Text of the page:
When I went to college, my Dad drove me eight hours to the college of my choice and dropped me at the curb with one big suitcase. I moved in with a roommate I didn’t know and started classes. About once a month, I used the one pay phone on the floor to place a collect call to home. At Thanksgiving, I went to see my grandmother because it was easier to find a carpool going her way. I didn’t have a car of my own until I had a job of my own after graduation. My parents were neither cruel nor poor. It was 1974. That was the way “everybody” I knew managed college and family.
Decades later things have changed. Delays in the age of education completion, marriage, and family formation have led to a new developmental stage – emerging adulthood. Developments in communication technology have made it easy for students and families to communicate by text, voice, and video regardless of their geographic separation. And college is now a much more significant investment for students and their families.
Even though I chose a private religiously affiliated college, I was able to pay for the bulk of my tuition, room, and board through a combination of summer jobs and on-campus work. We got a discount on tuition because of a link between my mother’s job and my college. And mother gave me $200 per semester for expenses beyond the basics covered in my meal plan.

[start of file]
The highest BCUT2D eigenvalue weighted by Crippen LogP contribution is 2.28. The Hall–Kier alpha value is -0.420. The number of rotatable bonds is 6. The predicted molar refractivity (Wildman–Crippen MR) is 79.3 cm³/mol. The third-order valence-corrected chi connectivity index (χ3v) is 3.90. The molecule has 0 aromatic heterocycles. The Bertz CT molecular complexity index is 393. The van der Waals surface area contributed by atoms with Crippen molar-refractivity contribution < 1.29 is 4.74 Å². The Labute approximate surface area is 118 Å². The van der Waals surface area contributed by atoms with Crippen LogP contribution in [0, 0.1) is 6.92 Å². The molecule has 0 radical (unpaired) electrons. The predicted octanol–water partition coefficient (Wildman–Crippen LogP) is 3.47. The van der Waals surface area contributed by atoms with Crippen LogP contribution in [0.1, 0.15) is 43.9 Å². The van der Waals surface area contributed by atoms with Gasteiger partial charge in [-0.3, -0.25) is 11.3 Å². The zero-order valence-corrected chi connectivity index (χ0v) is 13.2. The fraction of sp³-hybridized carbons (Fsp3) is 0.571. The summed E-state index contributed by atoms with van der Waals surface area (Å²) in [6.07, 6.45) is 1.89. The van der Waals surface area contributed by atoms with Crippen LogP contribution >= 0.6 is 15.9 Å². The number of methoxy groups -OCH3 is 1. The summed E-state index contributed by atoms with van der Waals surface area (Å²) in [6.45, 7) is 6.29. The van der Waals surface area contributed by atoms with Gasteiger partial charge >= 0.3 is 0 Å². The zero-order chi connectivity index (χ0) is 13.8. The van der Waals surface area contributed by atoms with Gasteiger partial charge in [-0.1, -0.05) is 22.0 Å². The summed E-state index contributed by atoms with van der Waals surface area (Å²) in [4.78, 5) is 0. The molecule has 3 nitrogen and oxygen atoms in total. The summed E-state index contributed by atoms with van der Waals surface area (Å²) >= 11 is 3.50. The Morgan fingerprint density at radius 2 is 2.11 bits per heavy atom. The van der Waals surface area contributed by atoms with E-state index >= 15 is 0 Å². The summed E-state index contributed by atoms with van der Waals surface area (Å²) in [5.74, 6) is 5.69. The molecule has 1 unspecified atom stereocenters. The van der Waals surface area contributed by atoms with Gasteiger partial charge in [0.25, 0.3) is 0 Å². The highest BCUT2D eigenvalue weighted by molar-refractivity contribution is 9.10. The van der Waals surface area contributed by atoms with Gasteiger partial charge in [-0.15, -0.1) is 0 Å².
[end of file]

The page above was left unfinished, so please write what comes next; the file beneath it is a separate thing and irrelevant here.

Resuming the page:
Decades later, a single three-hour course at a public university costs about the same as what I paid for a full semester. Families spend about 10% of their income on helping their students get an undergraduate degree. And about 70% of students graduate from college with debt.
Is it any wonder that parents feel the need to “hover” around their students to make sure they graduate with the knowledge and skills to support themselves? Institutions of higher education often complain about helicopter parents. Some have developed tools for helping students and their families negotiate emerging adulthood (e.g., parent portals, family associations). But families do not all have the same needs.
Students who are the first in their family to attend college are often trailblazers. Rather than depending on their families during emerging adulthood, they often break from family traditions to make independent decision about college. While they may be as digitally connected to family as their continuing-generation counterparts, the conversations they have with those “back home” are often different. Instead of getting a check from Mom to help with expenses, some students who receive “excess financial aid,” intended to help them pay for necessities like food and fuel, send money home to help family members who are hungrier than they are.
How can institutions of higher education support families and students that fit at many different places on the continuum from “helicopter parent” to “trailblazing student?” Contact TorchStar to learn more about how the Parent Involvement and Engagement tool can help your institution develop actionable insights for managing students and their families throughout the lifecycle from recruitment to alumni development.